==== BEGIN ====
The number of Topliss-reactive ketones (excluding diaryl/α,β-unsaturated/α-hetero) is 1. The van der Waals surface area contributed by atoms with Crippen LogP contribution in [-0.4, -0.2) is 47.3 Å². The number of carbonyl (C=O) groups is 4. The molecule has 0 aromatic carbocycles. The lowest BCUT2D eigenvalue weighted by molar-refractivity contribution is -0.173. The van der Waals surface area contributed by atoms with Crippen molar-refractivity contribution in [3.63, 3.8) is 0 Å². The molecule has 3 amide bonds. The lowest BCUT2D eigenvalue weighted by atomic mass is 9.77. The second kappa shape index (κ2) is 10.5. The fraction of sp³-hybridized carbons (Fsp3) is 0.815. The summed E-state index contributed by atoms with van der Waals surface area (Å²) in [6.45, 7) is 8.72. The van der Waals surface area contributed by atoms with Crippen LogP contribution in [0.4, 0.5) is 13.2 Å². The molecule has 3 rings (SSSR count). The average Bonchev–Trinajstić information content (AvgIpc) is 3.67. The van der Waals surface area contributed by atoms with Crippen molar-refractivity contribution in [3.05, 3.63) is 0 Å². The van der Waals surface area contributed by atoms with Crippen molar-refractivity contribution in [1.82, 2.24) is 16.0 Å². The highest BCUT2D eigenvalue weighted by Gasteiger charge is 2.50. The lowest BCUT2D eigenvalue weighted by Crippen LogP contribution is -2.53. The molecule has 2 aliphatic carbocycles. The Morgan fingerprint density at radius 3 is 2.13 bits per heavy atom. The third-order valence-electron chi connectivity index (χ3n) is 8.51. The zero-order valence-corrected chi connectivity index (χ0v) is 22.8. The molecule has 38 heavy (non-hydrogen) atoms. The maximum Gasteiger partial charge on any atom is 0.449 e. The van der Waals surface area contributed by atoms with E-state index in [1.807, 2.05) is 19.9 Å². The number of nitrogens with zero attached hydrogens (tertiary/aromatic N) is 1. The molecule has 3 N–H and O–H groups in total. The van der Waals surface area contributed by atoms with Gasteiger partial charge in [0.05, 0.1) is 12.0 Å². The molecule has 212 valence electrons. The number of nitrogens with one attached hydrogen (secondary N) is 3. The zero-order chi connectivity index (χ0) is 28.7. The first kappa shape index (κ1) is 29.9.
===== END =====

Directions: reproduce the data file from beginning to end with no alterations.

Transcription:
The number of Topliss-reactive ketones (excluding diaryl/α,β-unsaturated/α-hetero) is 1. The van der Waals surface area contributed by atoms with Crippen LogP contribution in [-0.4, -0.2) is 47.3 Å². The number of carbonyl (C=O) groups is 4. The molecule has 0 aromatic carbocycles. The lowest BCUT2D eigenvalue weighted by molar-refractivity contribution is -0.173. The van der Waals surface area contributed by atoms with Crippen molar-refractivity contribution in [3.63, 3.8) is 0 Å². The molecule has 3 amide bonds. The lowest BCUT2D eigenvalue weighted by atomic mass is 9.77. The second kappa shape index (κ2) is 10.5. The fraction of sp³-hybridized carbons (Fsp3) is 0.815. The summed E-state index contributed by atoms with van der Waals surface area (Å²) in [6.45, 7) is 8.72. The van der Waals surface area contributed by atoms with Crippen LogP contribution in [0.4, 0.5) is 13.2 Å². The molecule has 3 rings (SSSR count). The average Bonchev–Trinajstić information content (AvgIpc) is 3.67. The van der Waals surface area contributed by atoms with Crippen molar-refractivity contribution in [3.05, 3.63) is 0 Å². The van der Waals surface area contributed by atoms with Crippen molar-refractivity contribution in [1.82, 2.24) is 16.0 Å². The highest BCUT2D eigenvalue weighted by Gasteiger charge is 2.50. The lowest BCUT2D eigenvalue weighted by Crippen LogP contribution is -2.53. The molecule has 2 aliphatic carbocycles. The Morgan fingerprint density at radius 3 is 2.13 bits per heavy atom. The third-order valence-electron chi connectivity index (χ3n) is 8.51. The zero-order valence-corrected chi connectivity index (χ0v) is 22.8. The molecule has 38 heavy (non-hydrogen) atoms. The maximum Gasteiger partial charge on any atom is 0.449 e. The van der Waals surface area contributed by atoms with E-state index in [1.807, 2.05) is 19.9 Å². The number of nitrogens with zero attached hydrogens (tertiary/aromatic N) is 1. The molecule has 3 N–H and O–H groups in total. The van der Waals surface area contributed by atoms with Gasteiger partial charge in [0.05, 0.1) is 12.0 Å². The molecule has 212 valence electrons. The number of nitrogens with one attached hydrogen (secondary N) is 3. The zero-order chi connectivity index (χ0) is 28.7. The first kappa shape index (κ1) is 29.9.